'Robert Colescott: Recent Paintings' Is A Sumptuous Display Of Politically Charged Narrative.
By Margaret Regan
NOVEMBER 23, 1998: OUT OF AFRICA metaphorically, and out of Italy literally, Robert Colescott's paintings are come home at last to Tucson.
Now mounted in a sumptuous exhibition at the University of Arizona Museum of Art, Robert Colescott: Recent Paintings first went up at the Venice Biennale a year and a half ago. The work of UA professor emeritus Colescott, these extravagantly colored, politically charged narrative paintings were the U.S. entry in the 1997 international art fair. Colescott was the first American painter since Jasper Johns in 1988 to be thus honored, and the first ever African-American artist to represent the U.S. with a solo show.
Since then the paintings have stopped in Minneapolis and in Queens, dropping down to 17 large acrylics on canvas from the 20 in the Venice exhibition. For its first showing in Tucson--and Colescott's first-ever large scale show in his adopted hometown--the UAMA added one painting, "Beauty Is Only Skin Deep," from its own collection.
A note at the entrance to the UAMA galleries incongruously states: "This exhibition is an official presentation of the U.S. government." If so, this is a government representing a culture attractively amenable to self-examination. While Colescott's work on a visceral level is a joyful, jazzy explosion of color, a delirious amalgam of thick paint and edgy lines, on the cerebral level it's an attack on racism and all its works by an artist provocateur.
Traveling easily across cultures and centuries, Colescott's paintings don't stop at the American experience of slavery and segregation. He paints about colonialism in Africa, about miscegenation in Martinique, about Caucasian usurpation of African cultural forms in music and dance and cuisine. He's confrontational in his re-use of stereotypes, forcing uneasy viewers to ponder their own biases. A black man with a gun aims right at us in "School Days," and black hookers show off their wares. A scary black Quasimodo carries off a white Esmeralda in "The Hunchback of Notre Dame: Homage to Victor Hugo." An urban drunk sprawls collapsed against a trash can in "Bilingual Cop."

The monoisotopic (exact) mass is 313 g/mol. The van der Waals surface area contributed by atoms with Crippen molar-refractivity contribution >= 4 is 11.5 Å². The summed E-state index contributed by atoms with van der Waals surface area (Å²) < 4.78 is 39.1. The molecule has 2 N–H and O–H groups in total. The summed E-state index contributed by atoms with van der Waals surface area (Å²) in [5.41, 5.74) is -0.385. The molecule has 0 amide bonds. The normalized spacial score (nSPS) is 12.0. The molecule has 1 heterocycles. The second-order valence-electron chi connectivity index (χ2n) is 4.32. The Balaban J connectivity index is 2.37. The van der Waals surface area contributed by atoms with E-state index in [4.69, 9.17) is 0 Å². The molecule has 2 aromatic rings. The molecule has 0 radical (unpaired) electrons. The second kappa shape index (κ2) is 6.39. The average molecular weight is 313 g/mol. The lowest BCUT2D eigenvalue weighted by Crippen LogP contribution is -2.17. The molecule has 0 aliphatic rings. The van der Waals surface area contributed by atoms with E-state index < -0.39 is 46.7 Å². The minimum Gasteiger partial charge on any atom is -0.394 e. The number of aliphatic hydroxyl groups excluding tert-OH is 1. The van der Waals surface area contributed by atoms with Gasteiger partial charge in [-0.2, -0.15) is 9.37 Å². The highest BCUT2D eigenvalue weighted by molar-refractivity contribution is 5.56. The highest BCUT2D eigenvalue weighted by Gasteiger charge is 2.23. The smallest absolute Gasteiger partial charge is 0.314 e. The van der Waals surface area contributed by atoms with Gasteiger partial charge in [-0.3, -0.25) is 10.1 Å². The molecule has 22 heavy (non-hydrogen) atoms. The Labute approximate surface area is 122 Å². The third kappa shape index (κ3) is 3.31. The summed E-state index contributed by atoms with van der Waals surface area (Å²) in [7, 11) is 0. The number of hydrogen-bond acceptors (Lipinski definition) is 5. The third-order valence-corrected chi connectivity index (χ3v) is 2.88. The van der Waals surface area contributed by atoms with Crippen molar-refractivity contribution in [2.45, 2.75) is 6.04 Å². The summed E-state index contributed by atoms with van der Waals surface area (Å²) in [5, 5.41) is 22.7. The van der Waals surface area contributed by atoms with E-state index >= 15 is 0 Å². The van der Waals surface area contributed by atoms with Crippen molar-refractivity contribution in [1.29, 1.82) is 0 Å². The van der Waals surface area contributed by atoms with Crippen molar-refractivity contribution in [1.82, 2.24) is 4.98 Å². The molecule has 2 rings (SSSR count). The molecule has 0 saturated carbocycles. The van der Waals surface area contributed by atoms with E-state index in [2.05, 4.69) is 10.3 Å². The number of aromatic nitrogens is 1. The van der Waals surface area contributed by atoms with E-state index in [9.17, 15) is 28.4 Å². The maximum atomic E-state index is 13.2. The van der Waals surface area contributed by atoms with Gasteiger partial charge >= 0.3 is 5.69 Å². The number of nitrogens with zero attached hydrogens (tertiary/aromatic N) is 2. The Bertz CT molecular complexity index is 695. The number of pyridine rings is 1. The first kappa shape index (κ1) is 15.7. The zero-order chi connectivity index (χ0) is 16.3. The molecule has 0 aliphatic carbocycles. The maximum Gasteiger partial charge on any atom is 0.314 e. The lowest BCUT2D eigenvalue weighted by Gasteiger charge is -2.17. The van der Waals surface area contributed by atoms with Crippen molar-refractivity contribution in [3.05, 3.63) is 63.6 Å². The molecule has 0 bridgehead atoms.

But always he pays attention to beauty. "White Boy" is an inventively composed work that shatters all conventions of perspective and proportion to make an unreal space: Here, in a place we can't quite conceive, a black woman and a white man lie together in erotic bliss.
"El Tango," 1995, is divided into shapely fields of flat hues--green, yellow, blue, black--whose dancing shapes are summoned up by the tango's own rhythms. Cascading across this abstracted space are an assortment of human figures. A suave Argentine in mustache looks on a woman in a dance dress, and finds that she has two faces, one unmistakably African. A couple of cartoon figures argue: "Your Tango??" demands a black man. "Yes, from Spain," retorts a white woman. It's a work of cultural salvage, retracing the tango to its African roots.